Australasian Journal on Ageing
School of Medical and Health Sciences / Nutrition and Health Innovation Research Institute
National Health and Medical Research Council
Further funding information : https://doi.org/10.1111/ajag.13164
NHMRC Numbers : APP2005987, 1102208, 2003179
To develop guidelines, informed by health-care consumer values and preferences, for sarcopenia prevention, assessment and management for use by clinicians and researchers in Australia and New Zealand.
A three-phase Consumer Expert Delphi process was undertaken between July 2020 and August 2021. Consumer experts included adults with lived experience of sarcopenia or health-care utilisation. Phase 1 involved a structured meeting of the Australian and New Zealand Society for Sarcopenia and Frailty Research (ANZSSFR) Sarcopenia Diagnosis and Management Task Force and consumer representatives from which the Phase 2 survey was developed. In Phase 2, consumers from Australia and New Zealand were surveyed online with opinions sought on sarcopenia outcome priorities, consultation preferences and interventions. Findings were confirmed and disseminated in Phase 3. Descriptive statistical analyses were performed.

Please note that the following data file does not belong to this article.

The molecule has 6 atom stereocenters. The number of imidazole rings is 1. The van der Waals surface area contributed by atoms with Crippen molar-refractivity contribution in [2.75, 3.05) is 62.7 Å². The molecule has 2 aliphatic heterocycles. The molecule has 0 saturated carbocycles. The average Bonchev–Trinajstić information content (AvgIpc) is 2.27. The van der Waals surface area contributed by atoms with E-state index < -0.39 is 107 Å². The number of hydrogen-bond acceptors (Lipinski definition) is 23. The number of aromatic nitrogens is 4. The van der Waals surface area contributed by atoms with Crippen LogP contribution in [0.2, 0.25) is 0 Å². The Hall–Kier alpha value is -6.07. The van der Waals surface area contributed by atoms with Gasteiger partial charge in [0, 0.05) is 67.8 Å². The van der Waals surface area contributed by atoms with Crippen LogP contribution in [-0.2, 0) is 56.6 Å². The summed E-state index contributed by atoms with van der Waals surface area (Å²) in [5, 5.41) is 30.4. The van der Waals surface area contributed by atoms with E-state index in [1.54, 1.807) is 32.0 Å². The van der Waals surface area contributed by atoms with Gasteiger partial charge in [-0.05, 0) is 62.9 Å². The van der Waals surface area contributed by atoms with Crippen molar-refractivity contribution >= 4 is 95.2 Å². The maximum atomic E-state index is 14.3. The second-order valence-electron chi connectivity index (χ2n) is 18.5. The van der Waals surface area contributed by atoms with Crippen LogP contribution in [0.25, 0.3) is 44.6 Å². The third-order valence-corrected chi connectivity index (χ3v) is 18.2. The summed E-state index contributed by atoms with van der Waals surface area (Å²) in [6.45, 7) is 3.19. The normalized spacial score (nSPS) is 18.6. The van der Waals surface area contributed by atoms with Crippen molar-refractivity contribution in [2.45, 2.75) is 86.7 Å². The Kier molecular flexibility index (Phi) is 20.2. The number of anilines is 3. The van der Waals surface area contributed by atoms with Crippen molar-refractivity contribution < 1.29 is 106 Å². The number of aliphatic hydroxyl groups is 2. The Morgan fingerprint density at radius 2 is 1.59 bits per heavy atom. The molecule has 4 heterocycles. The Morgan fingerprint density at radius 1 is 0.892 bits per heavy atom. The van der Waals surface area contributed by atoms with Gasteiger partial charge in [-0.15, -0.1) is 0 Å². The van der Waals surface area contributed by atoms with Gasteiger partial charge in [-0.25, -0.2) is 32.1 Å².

Twenty-four consumers (mean ± standard deviation age 67.5 ± 12.8 years, 18 women) participated in Phase 2. Ten (42%) identified as being interested in sarcopenia, 7 (29%) were health-care consumers and 6 (25%) self-reported having/believing they have sarcopenia. Consumers identified physical performance, living circumstances, morale, quality of life and social connectedness as the most important outcomes related to sarcopenia. Consumers either had no preference (46%) or preferred their doctor (40%) to diagnose sarcopenia and preferred to undergo assessments at least yearly (54%). For prevention and treatment, 46% of consumers preferred resistance exercise, 2–3 times per week (54%).
Consumer preferences reported in this study can inform the implementation of sarcopenia guidelines into clinical practice at local, state and national levels across Australia and New Zealand.
Creative Commons License
This work is licensed under a Creative Commons Attribution 4.0 License.